Much of our current legislation in the UK, and possibly worldwide, needs to be re-evaluated in the light of the risks we face due to climate changes.
Our legislation, particularly design and manufacturing standards, has been written to deal with risks that were the highest priority at the time they were drafted. These issues included health and safety concerns, public health, human rights, equal opportunities and others. We are now in a period where our overriding concerns are the risks we face that follow from climate changes. There does not appear to be a process that allows standards to be overridden in cases where they are preventing action or adding costs. This is not to say that other legislation is not important, or has become irrelevant, but how can other concerns outweigh a concern for a sustainable future?
An example of this is a case in the UK where a recycling plant is unable to sell the compost it creates from household waste because of the risk of pathogens that might be in it. These pathogens would come from meat products or waste that is part of the recycling process. The alternative route for waste processing is to put such waste into landfill. If the compost cannot be sold it may also be put into landfill, even if it is generally suitable for food production.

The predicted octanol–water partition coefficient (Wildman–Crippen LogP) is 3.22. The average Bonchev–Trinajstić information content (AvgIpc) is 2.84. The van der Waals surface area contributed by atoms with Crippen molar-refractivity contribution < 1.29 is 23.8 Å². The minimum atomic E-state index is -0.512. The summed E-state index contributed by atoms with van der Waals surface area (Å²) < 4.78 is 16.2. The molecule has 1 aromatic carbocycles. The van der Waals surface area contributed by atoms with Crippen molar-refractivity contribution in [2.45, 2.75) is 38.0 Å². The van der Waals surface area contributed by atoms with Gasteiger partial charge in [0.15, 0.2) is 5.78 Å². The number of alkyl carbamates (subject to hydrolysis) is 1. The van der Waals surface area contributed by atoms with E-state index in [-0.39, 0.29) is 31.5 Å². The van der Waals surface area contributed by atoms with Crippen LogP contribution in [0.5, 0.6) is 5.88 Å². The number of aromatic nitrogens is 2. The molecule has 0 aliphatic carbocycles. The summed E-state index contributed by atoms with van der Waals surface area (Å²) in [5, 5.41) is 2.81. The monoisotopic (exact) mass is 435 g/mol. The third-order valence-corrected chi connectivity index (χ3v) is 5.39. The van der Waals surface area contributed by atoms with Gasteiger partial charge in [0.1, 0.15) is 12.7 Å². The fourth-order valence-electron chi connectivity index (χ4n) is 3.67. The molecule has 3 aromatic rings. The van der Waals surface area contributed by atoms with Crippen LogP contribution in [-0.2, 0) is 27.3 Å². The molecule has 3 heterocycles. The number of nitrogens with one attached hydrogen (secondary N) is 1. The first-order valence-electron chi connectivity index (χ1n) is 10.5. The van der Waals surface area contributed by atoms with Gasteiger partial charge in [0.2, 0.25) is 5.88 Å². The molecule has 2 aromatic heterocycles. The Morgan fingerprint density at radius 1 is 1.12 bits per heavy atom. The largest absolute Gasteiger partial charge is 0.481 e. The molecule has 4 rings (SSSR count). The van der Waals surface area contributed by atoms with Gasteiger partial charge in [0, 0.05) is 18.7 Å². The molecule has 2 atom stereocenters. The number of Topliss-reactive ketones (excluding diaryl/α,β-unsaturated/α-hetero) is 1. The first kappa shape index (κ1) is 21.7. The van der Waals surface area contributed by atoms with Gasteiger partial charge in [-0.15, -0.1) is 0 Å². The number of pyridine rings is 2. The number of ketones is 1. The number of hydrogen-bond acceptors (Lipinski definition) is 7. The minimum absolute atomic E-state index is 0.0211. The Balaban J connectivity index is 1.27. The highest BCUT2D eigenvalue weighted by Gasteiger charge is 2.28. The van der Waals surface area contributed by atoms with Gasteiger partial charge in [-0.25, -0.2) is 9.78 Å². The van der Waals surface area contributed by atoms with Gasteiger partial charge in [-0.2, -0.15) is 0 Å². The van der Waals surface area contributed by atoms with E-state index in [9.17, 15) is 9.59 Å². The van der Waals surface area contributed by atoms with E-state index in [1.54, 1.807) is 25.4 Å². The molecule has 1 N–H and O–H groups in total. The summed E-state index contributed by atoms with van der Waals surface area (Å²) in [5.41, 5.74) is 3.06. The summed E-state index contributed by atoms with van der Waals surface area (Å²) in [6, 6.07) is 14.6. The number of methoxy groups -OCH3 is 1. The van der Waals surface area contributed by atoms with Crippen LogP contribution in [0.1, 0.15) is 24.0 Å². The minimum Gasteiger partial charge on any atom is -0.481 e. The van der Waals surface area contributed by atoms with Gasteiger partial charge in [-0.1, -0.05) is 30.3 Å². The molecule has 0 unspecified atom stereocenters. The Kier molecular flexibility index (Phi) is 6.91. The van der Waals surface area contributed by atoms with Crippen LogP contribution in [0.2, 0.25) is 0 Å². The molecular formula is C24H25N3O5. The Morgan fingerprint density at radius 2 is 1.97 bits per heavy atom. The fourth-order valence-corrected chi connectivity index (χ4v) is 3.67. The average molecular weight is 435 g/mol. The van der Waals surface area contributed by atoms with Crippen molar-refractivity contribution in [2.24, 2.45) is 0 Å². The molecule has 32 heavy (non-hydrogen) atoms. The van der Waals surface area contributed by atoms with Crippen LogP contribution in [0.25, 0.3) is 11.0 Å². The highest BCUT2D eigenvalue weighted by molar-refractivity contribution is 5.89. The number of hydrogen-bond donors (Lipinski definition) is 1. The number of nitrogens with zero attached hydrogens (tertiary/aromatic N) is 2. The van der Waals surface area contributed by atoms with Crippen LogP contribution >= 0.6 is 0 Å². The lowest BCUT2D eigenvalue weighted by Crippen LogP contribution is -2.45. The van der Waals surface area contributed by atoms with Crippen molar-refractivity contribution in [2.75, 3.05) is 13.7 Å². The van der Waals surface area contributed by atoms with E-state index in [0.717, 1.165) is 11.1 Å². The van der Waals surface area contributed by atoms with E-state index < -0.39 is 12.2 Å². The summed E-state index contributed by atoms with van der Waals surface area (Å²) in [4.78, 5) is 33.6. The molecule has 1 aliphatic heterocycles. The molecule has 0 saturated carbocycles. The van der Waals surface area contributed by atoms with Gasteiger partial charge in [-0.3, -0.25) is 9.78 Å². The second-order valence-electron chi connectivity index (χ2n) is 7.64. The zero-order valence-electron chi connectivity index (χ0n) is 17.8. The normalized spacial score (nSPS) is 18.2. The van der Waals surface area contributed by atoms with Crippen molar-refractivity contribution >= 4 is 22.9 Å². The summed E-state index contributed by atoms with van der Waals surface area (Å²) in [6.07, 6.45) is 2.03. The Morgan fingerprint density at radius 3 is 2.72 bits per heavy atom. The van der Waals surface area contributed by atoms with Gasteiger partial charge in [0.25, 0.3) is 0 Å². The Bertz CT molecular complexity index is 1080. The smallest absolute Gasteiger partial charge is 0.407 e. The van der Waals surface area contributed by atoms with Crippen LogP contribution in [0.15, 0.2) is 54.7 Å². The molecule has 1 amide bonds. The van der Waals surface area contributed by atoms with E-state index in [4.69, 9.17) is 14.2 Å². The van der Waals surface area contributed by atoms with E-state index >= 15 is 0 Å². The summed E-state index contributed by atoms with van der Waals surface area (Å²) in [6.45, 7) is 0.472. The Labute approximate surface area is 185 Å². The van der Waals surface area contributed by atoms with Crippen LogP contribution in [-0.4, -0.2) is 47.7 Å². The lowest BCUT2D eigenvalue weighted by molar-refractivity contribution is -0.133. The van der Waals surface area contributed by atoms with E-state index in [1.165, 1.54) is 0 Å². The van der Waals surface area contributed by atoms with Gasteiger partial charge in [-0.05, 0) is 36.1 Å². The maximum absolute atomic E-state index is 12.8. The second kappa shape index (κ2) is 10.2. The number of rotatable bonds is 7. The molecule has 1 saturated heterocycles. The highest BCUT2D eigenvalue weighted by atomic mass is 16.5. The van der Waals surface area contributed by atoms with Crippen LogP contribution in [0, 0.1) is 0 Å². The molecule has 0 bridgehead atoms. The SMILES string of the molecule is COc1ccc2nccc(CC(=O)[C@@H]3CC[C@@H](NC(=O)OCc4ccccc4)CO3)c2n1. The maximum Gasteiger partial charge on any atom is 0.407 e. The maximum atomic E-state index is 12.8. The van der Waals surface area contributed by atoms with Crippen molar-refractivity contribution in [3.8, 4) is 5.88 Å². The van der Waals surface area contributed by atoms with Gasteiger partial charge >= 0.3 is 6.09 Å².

The risk to the environment of damage from methane from landfill waste entering the athmosphere is high. I suggest that the danger of pathogens that are already in the foodchain entering compost is low, and that the extent of the damage that would be caused by the pathogens if they did get into the compost is also low. But this lower risk appears to be pushing such projects in the direction of higher risk.
Another example is the case where a home has been insulated by part filling the cavity wall, as was common for the last 50 years or so. In cases where it is advisable from a technical and energy standpoint to fill the remaining portion of the cavity, installers are refusing to do so because their insurance liabilities will not allow them to do so for fear of contravening the insurance of the original insulation. Here again we have a risk, a very small risk, which is taking precedence over a much greater risk, and preventing landlords and tenants, as well as homeowners from benefiting from the maximum energy efficiency that their homes are capable of.
We have some hard decisions to make and some negotiations to enter into if we are to benefit as much as possible from the technical strides we have made in recent years, and not allow well-meant but ultimately crippling legislation and practices from standing in our way.